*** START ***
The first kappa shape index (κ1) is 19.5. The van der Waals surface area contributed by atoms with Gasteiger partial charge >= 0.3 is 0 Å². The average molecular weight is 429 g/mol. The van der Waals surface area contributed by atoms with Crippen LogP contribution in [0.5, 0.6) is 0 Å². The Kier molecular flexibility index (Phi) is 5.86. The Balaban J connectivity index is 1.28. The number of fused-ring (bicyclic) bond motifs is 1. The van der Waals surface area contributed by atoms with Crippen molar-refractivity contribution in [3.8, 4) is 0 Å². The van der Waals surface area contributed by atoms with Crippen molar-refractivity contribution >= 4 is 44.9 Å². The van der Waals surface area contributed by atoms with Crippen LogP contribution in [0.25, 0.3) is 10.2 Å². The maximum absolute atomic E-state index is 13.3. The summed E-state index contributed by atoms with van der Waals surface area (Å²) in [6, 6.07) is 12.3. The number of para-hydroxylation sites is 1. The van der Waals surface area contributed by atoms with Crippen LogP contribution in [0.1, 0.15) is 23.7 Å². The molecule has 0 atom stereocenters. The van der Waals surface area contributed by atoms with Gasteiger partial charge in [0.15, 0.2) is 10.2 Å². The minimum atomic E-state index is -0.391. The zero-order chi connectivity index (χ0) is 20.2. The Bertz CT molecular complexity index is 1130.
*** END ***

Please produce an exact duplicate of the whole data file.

The first kappa shape index (κ1) is 19.5. The van der Waals surface area contributed by atoms with Gasteiger partial charge >= 0.3 is 0 Å². The average molecular weight is 429 g/mol. The van der Waals surface area contributed by atoms with Crippen LogP contribution in [0.5, 0.6) is 0 Å². The Kier molecular flexibility index (Phi) is 5.86. The Balaban J connectivity index is 1.28. The number of fused-ring (bicyclic) bond motifs is 1. The van der Waals surface area contributed by atoms with Crippen molar-refractivity contribution in [3.8, 4) is 0 Å². The van der Waals surface area contributed by atoms with Crippen molar-refractivity contribution >= 4 is 44.9 Å². The van der Waals surface area contributed by atoms with Crippen LogP contribution in [0.25, 0.3) is 10.2 Å². The maximum absolute atomic E-state index is 13.3. The summed E-state index contributed by atoms with van der Waals surface area (Å²) in [6, 6.07) is 12.3. The number of para-hydroxylation sites is 1. The van der Waals surface area contributed by atoms with Crippen LogP contribution in [0.1, 0.15) is 23.7 Å². The molecule has 0 atom stereocenters. The van der Waals surface area contributed by atoms with Gasteiger partial charge in [0.15, 0.2) is 10.2 Å². The minimum atomic E-state index is -0.391. The zero-order chi connectivity index (χ0) is 20.2. The Bertz CT molecular complexity index is 1130.